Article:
Sitting Position

5-50. The sitting position is the most stable firing position. In this position, the arms are placed on the legs for support. Depending on his physique, the firer can use either of two versions of the sitting position, which are both suitable for engaging stationary targets.

Basic Sitting Position

5-51. Sit on your buttocks while facing the target, and spread your feet a comfortable distance apart. Lean forward and place the backs of your upper arms on your knees, avoiding bone-to-bone contact. (Figure 535 shows the basic sitting position.)

Figure 5-35. Basic sitting position.

Modified Sitting Position

5-52. From the basic sitting position, cross your ankles for added support. Raise or lower your knees to adjust for elevation on the target. (Figure 5-36 shows the modified sitting position.)

Prone Position

5-53. The prone position is the most dangerous position due to its proximity to the ground. Ideally, the ground should slope downward from the rear of the launcher, which reduces the effects of the backblast.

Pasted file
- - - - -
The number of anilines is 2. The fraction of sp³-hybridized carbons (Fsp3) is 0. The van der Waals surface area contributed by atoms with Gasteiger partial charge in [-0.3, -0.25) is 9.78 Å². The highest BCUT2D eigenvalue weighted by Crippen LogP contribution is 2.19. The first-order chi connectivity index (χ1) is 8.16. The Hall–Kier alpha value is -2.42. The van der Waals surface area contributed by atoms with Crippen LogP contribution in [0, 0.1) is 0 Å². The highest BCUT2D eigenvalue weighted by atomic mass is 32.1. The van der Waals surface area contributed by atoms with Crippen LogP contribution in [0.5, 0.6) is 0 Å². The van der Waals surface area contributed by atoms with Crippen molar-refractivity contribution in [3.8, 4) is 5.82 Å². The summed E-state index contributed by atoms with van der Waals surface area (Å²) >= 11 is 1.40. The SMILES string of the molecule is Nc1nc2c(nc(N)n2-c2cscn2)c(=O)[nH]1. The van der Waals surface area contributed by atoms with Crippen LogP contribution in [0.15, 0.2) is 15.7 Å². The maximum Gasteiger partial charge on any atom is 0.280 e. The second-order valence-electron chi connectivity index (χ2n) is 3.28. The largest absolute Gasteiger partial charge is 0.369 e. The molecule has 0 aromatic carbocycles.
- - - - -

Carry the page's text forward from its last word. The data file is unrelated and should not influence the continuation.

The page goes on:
• Lie on your stomach with your body at a 90-degree angle to the direction of fire, and with your body and legs to the left of the direction of fire, for the improved launcher lie with your body at a 45-degree angle.

• Ensure that neither the body nor the legs are in the backblast area.

• Unlike other firing positions, the prone position prevents you from placing the launcher on your right shoulder. Instead, you must hold the launcher in place against your upper right arm. For stability, apply extra pressure on the firing mechanism with your right hand. The prone position is the least stable of all firing positions. You must practice it often to become confident using it. (Figure 5-37, page 5-26, shows the prone position for M72A2/A3; Figure 5-38, page 5-26, shows the prone position for the M72A4/5/6/7 due to the improvements of the rockets.)

Cal Browning Diagram
Figure 5-36. Modified sitting position.
M16 Prone PositionCaliber Exploded Diagram
Figure 5-37. Prone position for M72A2/A3.
M16 Prone Position
Figure 5-38. Prone position for the M72A4/5/6/7.